China’s Ecommerce Giant JD.Com Expands to Russia

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Deputy Director-General of Russian Post Sergey Malyshev (L) and CEO of International Business unit of JD.com, Victor Xu, at the signing ceremony in Moscow

Deputy Director-General of Russian Post Sergey Malyshev (L) and CEO of International Business unit of JD.com, Victor Xu, at the signing ceremony in Moscow

China’s second largest online retailer JD.com (Jingdong Mall) and Russia’s biggest delivery company Russian Post have signed a deal making it the first Russian firm with authority to directly deliver Chinese goods inside Russia.Russian Post will deliver goods from en.jd.com to locations within Russia, according to the company.

“The addition of Russian Post, the largest logistics company with the widest network of branches across the country, as a JD.com authorized carrier will allow us to ensure prompt and reliable delivery of goods to Russian customers,” said Victor Xu, CEO of JD.com’s international business unit.

Russia is the New Frontier For China’s Ecommerce Expansion

Russia is an important market for JD International and the new agreement will “highly improve the shopping experience of Russian customers on en.jd.com,” the Chinese retailer says JD.com has unveiled plans to become an e-commerce leader in the Russian market within five years. It has already launch a Russian-language website and has already signed a delivery contract with the Russian logistics operator SPSR Express.

“At the beginning we plan to provide Russian consumers with the best Chinese goods. And later we want to present Russian goods to the Chinese and other markets, which we will gradually conquer,” said Xu.

Russian JD Store

Jd.com’s English site will now be able to deliver to Russia

Russia’s Domestic Ecommerce Industry is not as Developed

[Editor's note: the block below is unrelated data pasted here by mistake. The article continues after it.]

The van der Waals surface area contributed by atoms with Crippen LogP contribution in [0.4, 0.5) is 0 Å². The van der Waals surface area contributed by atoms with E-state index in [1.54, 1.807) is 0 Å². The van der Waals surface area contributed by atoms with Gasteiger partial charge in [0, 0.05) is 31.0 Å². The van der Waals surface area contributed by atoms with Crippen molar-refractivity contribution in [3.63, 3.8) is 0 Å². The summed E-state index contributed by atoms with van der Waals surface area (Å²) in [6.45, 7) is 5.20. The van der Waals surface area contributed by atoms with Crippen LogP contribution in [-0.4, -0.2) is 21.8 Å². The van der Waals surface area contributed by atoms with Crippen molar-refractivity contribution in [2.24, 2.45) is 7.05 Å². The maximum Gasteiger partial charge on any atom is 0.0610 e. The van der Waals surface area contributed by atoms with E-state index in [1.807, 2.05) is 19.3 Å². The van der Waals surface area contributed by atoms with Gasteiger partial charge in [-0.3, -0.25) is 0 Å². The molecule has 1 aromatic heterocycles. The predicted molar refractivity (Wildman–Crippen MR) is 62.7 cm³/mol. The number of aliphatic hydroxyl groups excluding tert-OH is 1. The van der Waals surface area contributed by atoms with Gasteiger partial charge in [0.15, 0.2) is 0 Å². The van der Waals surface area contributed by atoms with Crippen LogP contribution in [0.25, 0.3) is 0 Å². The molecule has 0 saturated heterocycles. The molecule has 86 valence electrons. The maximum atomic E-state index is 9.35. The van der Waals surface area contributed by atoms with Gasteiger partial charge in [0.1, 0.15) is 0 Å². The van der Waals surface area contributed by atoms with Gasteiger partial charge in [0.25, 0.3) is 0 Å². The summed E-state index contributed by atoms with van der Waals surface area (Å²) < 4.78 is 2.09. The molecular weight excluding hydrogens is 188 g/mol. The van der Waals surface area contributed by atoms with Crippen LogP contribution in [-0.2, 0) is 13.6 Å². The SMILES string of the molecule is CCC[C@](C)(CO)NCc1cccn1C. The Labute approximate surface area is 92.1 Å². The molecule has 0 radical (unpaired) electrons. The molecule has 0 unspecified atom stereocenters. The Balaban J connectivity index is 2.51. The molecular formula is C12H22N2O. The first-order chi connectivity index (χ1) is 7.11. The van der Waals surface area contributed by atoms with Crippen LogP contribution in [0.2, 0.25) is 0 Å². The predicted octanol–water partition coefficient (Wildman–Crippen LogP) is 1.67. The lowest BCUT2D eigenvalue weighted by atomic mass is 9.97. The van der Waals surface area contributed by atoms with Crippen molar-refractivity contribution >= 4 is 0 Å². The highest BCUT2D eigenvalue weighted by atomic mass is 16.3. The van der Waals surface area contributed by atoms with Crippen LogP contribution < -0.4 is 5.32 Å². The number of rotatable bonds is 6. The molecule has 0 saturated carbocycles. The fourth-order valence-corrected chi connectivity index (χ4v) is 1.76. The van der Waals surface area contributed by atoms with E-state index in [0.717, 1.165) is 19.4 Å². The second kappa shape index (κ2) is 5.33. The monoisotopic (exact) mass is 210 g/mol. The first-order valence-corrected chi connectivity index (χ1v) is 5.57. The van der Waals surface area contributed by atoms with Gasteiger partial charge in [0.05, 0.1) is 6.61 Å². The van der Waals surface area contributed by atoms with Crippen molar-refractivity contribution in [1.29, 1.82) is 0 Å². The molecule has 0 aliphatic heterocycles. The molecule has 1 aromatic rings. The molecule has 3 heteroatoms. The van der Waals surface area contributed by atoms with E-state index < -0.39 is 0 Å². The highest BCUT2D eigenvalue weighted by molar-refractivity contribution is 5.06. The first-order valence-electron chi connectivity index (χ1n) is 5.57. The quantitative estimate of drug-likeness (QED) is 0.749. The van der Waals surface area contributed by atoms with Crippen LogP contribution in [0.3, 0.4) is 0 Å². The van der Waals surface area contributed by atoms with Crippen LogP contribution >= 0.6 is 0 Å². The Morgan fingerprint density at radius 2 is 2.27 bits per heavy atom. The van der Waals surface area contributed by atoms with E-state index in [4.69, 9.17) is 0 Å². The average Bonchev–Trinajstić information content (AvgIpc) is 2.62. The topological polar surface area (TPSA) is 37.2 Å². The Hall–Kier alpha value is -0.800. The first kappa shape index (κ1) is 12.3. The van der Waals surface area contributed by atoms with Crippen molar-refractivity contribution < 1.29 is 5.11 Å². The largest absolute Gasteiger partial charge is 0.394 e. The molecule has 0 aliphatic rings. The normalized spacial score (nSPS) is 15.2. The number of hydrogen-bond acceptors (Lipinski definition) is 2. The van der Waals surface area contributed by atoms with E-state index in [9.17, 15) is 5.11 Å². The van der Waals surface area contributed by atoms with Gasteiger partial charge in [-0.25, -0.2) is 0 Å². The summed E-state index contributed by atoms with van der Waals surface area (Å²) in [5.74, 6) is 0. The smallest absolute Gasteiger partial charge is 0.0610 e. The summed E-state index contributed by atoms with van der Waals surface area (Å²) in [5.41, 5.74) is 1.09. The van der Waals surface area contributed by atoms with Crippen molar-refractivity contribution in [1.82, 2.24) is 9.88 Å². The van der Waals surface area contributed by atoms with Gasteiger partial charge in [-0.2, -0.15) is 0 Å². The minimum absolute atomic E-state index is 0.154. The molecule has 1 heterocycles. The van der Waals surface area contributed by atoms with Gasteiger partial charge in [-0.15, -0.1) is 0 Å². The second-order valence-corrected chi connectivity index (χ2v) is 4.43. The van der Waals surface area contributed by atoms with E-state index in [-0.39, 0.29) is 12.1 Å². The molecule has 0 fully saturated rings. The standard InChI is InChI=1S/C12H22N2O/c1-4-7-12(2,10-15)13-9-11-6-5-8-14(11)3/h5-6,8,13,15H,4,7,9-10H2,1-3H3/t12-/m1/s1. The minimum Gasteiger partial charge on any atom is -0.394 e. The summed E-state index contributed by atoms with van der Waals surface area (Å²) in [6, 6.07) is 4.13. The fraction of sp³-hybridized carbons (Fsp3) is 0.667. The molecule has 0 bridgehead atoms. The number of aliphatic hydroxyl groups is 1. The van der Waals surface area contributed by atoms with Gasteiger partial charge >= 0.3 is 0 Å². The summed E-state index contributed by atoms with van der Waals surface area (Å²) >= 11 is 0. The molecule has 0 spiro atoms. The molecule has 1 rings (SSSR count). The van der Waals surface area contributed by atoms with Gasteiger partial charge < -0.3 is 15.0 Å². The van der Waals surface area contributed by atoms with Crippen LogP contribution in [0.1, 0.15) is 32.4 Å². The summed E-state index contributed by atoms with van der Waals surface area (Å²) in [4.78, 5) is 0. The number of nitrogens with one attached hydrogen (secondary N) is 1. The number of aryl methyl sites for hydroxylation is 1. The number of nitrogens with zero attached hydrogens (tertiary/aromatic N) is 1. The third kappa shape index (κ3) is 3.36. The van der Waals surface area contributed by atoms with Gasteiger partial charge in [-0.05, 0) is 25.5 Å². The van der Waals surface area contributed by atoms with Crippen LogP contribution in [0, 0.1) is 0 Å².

A report by East West Digital News titled “E-Commerce in Russia,” found that in 2014, total domestic market size for Russian online physical goods reached 560 billion rubles ($14.5bn USD) and that 26 million Russians shopped online at least once, generating an estimated 148 million orders.

Total domestic market size for Russian online physical goods reached 560 billion rubles ($14.5bn USD)

Although Russia’s e-commerce industry is growing, it still has not reached the level of development that China’s online retailers have and would seriously benefit from the variety and quantity of new products made available from China. According to the report, only 8 retailers generated more than 10 billion rubles (approximately $314 million) through online sales in 2013. The biggest of Russian online retailers included Ulmart.ru, Svyaznoy.ru + Enter.ru, Otto Group (otto.ru, bonprix.ru, quelle.ru and others), Wildberries.ru, Citilink.ru, Exist.ru, Ozon.ru + Sapato.ru and IQ One Group (e96.ru + sotmarket.ru + utinet.ru). Those companies’ combined net revenue made up 64% of all sales of the Top 25 market players.

Chinese Products are Already Being Sold in Russia
Huawei-Ascend-Y550-831

Chinese high-technology products such as the Huawei Ascend mobile phones can be bought online and delivered to Russia

Many of those online retailers already sell Chinese electronic goods such as Huawei phones and Xiaomi tablets. For instance, on popular Russian ecommerce site Ulmart.ru, the Huawei Ascend Y550 is sold for 7,550rubles or $118 USD and the Xiaomi Mi Pad 16gb is sold for 15,990 rubles or $249 USD.

JD.com is not the only Chinese ecommerce retailer to reach Russia; Alibaba, China’s largest ecommerce retailer, has also announced plans to sell Russian goods in the Chinese market through its online store AliExpress. in June of 2015, Alibaba opened an office in Russia to get closer to one of its strategic global markets. AliExpress is currently the most popular online shop in Russia with an estimated 15.6 million customers each month. They also sell Chinese premier high-tech products like Huawei and Xiaomi and ships to internationally to countries like the US, Russia, Australia, Brazil, etc.

The extension of Chinese online retailers in Russia, which will soon include the influx of Chinese high-tech goods on the Russian market, may be the first step to China’s ascendence to international ecommerce and high-technology dominance. China may have found one way to conquer the world–one online purchase at a time.

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Social Brand Watch (SBW) is a collection of experts in digital, mobile and social media in China. SBW was created to complement Resonance's China Social Branding Report, a bi-weekly report focusing on modern marketing methods of the world's top brands in China.

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